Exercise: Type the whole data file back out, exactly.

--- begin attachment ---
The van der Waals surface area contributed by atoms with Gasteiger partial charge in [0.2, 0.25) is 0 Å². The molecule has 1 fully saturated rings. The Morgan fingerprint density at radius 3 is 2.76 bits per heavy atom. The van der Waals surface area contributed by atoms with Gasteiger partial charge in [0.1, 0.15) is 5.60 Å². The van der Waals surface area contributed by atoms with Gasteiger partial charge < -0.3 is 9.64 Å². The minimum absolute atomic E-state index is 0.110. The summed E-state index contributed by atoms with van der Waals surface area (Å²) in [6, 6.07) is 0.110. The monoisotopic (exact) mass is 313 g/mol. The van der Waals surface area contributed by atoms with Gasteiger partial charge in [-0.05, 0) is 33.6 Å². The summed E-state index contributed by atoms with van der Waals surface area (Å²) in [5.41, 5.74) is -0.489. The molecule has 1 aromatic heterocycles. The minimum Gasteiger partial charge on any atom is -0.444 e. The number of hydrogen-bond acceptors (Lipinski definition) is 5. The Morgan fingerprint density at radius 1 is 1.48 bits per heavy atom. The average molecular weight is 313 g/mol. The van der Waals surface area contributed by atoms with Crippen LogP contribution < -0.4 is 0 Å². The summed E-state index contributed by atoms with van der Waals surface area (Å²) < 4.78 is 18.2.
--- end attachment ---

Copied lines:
The van der Waals surface area contributed by atoms with Gasteiger partial charge in [0.2, 0.25) is 0 Å². The molecule has 1 fully saturated rings. The Morgan fingerprint density at radius 3 is 2.76 bits per heavy atom. The van der Waals surface area contributed by atoms with Gasteiger partial charge in [0.1, 0.15) is 5.60 Å². The van der Waals surface area contributed by atoms with Gasteiger partial charge < -0.3 is 9.64 Å². The minimum absolute atomic E-state index is 0.110. The summed E-state index contributed by atoms with van der Waals surface area (Å²) in [6, 6.07) is 0.110. The monoisotopic (exact) mass is 313 g/mol. The van der Waals surface area contributed by atoms with Gasteiger partial charge in [-0.05, 0) is 33.6 Å². The summed E-state index contributed by atoms with van der Waals surface area (Å²) in [5.41, 5.74) is -0.489. The molecule has 1 aromatic heterocycles. The minimum Gasteiger partial charge on any atom is -0.444 e. The number of hydrogen-bond acceptors (Lipinski definition) is 5. The Morgan fingerprint density at radius 1 is 1.48 bits per heavy atom. The average molecular weight is 313 g/mol. The van der Waals surface area contributed by atoms with Crippen LogP contribution < -0.4 is 0 Å². The summed E-state index contributed by atoms with van der Waals surface area (Å²) < 4.78 is 18.2.